Oh my goodness, I cried and cried at the end of John Logan’s play, Red. I watched it on PBS; it’s a magnificent torrent of words that imagines why painter Mark Rothko might have come to his decision to renounce his prestigious (and lucrative) commission for the Four Seasons Restaurant in New York.
Alfred Molina is arresting as Rothko and as Ken, Alfred Enoch is not only Molina’s match, he is absolutely delicious to watch.
This dance of insight and learning between a master artist and his apprentice, and between a young man without a father and an old man without a son, is a beautiful thing to experience. It’s only the two of them in a magnificent set, with inventive staging (the canvas priming scene) and beautiful music—and there is no intermission.
The discussions about art, it’s purpose and effect, are one reason I cried! Oh my goodness. It’s so, so moving. Here’s a link to a preview. Here’s a link to interviews with the two Alfreds and the director.
See it if you can. To me, it's a perfect play.
Wednesday was sunny and slow. It was a lovely day without a single AA.
Today has also dawned sunny, bright, cold and very sad. I’m sad because a lovely man and acquaintance passed away yesterday. I first knew John’s wife; Jill was in a play I directed way, way back, and it was through her I met the lovely man she married: John.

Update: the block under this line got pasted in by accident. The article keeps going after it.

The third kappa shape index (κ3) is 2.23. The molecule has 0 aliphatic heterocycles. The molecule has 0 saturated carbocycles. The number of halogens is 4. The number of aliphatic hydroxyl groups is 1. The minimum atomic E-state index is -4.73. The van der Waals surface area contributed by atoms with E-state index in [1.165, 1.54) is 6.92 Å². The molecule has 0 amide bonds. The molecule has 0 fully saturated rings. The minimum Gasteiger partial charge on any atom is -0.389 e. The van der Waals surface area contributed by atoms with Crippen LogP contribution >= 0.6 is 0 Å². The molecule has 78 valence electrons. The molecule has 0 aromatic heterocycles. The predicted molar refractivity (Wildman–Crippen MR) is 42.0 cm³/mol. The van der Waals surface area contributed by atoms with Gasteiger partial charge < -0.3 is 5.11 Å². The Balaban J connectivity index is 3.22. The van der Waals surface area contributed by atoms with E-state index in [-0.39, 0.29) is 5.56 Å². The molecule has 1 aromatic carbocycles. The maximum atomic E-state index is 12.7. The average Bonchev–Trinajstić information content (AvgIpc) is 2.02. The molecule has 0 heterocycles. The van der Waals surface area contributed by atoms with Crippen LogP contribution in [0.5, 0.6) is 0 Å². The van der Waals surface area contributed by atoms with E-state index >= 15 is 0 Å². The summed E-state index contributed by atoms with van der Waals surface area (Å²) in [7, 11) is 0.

Jill and John were central figures in my world of professional artists of many disciplines. And they were beloved. So the entire community was heartbroken when John developed early-onset Alzheimer’s in his late forties. He passed away yesterday and his loss seems more painful after having watched Red. RIP Johnny!
I’m taking Sheba in for a haircut and bath this morning. I’ll grocery shop as she’s beautified, then we’ll come home to spend another lovely lazy day with Fred and Ethel.
I’m seriously chuffed! My hydro bill for my first year on Gabriola was $4,500! I felt sick about it, so I seriously economized during year two and my annual bill last year was roughly $1,300. Well … I’m successfully doing even better. The chart (above) shows my consumption this year in light blue; the dark blue is last year’s usage. I’m doing even better and saving more money.
And that’s great. I had such a period of panic that I wouldn’t last here very long. I’m confident of my future here now and I’m not a good enough writer to effectively communicate how much that means to me.
I’m also moving much more slowly through my wood than in the past, so I may buy fewer than six cords this Spring (and have to schlep them to the sheds).
And speaking of wood: Who knew how much I’d enjoy doing it? (By chopping wood, I mean making kindling out of large pieces of wood split by the man from whom I bought the wood.) I’ll be doing more today.